Tower of London / Ceremony of the Keys

Every night, for about 700 years, the Yeoman Warders, often called Beefeaters, have performed a gate-closing ritual known as the Ceremony of the Keys at the Tower of London.

At exactly 21.52 the Chief Yeoman Warder of the Tower comes out of the Byward Tower, dressed in red, carrying a candle lantern in one hand and the Queen’s Keys in the other hand.

Yemaon Warder taking part in ceremony of the keys

He walks to Traitor’s Gate to meet members of the duty regiment Foot Guards who escort him throughout the ceremony.

One soldier takes the lantern and they walk in step to the outer gate. All guards and sentries on duty salute the Queen’s Keys as they pass.

The Warder locks the outer gate and they walk back to lock the oak gates of the Middle and Byward Towers.

They then return along Water Lane towards the Wakefield Tower, where in the deep shadows of the Bloody Tower archway a sentry waits and watches.

As the Chief Warder and escort approach, the sentry’s challenge rings out.

“Halt!“
“Who comes there?“
“The Keys“ replies the Chief Warder.
“Whose Keys?“
“Queen Elizabeth’s Keys.”
“Pass Queen Elizabeth’s Keys. All’s well.”

All four men walk to the Bloody Tower archway and up towards the broadwalk steps where the main Guard is drawn up.

The Chief Yeoman Warder and escort halt at the foot of the steps and the officer in charge gives the command to the Guard and escort to present arms.

The Chief Yeoman Warder moves two paces forward, raises his Tudor bonnet high in the air and calls “God preserve Queen Elizabeth.” The guard answers “Amen” exactly as the clock chimes 10pm and ‘The Duty Drummer’ sounds The Last Post on his bugle.

The Chief Yeoman Warder takes the keys back to the Queen’s House and the Guard is dismissed.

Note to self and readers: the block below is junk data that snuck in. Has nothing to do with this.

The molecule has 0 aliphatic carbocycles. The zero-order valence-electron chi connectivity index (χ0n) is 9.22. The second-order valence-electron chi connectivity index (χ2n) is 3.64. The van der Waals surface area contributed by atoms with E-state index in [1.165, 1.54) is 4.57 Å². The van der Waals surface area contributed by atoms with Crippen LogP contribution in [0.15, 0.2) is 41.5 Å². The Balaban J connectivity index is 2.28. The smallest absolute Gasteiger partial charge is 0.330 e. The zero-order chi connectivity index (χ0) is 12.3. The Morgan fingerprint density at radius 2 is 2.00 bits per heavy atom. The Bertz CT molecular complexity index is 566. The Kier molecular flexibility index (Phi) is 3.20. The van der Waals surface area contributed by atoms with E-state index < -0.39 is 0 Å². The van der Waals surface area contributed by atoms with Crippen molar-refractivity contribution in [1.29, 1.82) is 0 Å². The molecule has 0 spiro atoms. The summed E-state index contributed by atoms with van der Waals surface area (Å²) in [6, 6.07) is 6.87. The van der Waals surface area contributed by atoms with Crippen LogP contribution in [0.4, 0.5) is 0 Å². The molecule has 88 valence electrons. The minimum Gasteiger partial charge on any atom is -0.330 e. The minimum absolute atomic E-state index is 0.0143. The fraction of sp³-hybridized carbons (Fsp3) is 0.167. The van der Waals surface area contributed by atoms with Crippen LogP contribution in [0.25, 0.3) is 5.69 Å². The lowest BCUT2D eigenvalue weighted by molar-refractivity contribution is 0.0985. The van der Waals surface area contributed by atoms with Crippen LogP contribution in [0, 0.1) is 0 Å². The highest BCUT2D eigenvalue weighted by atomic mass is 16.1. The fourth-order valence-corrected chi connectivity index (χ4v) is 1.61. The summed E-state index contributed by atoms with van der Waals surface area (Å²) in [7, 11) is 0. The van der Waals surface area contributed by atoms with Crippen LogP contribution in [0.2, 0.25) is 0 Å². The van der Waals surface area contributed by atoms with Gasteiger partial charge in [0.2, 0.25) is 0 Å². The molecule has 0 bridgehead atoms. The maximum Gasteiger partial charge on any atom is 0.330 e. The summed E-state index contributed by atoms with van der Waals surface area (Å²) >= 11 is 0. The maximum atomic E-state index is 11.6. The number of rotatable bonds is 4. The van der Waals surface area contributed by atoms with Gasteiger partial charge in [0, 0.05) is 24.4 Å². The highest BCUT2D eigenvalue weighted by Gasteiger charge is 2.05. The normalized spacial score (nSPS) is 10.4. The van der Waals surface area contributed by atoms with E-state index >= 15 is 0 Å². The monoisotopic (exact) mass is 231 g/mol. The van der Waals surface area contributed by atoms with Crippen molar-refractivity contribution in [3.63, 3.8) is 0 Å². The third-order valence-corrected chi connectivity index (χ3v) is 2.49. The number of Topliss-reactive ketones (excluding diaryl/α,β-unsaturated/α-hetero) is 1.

Visitors are escorted to the exit at 22.05.

The ceremony has never been cancelled and only delayed once when during WWII a bomb knocked a couple of warders off their feet.

Between 40-50 visitors are admitted, under escort, to watch the Ceremony of the Keys each night at 21:30 precisely.

Ceremony of the Keys Tickets

Entry Passes, to see the Ceremony of the Keys are issued by Historic Royal Palaces.

From January 2015 you can book online up to twelve months in advance. Tickets are free but a transaction charge of £ 1.00 (GBP) is made for online bookings.

Tickets are available 12 months in advance.
It is illegal to sell or purchase tickets for the Ceremony of the Keys via third parties and Historic Royal Palaces reserve the right to refuse permission, if a valid form of ID is not presented on the evening.

Between 1 April and 31 October there can be up to to 6 in a group.
From 1 November to 31 March, inclusive, up to 15 in a group.

To book Ceremony of the Keys tickets go to Historic Royal Palaces website.

Important Notes For Visitors

  • The named ticket holder must be in attendance
  • ID to confirm name and address will be checked upon entry
  • Latecomers are not admitted
  • Photography is not permitted during any part of the ceremony
  • Mobile phones are not allowed at the ceremony
  • There are no toilet or refreshment facilities available

Getting to the Tower of London

Address: The Tower of London London, England EC3N 4AB

By Underground
Tube station closest to the Tower of London: - Tower Hill - District or Circle lines

Dockland Light Railway
DLR station closest to the Tower of London: - Tower Gateway Station
Follow the signs from the stations main entrance to the Tower which is about five minutes walk away.

By Rail
Nearest stations: - Fenchurch Street or London Bridge

By Bus
Numbers of buses that stop near the Tower:
Numbers: 15, 42, 78, 100, RV1

By River
Nearest river access: - Tower Pier
Riverboats for Tower Pier depart from Charing Cross, Westminster and Greenwich.

By Car
Nearest car park: - Lower Thames Street about two minutes walk away
The Tower of London is in the congestion charge zone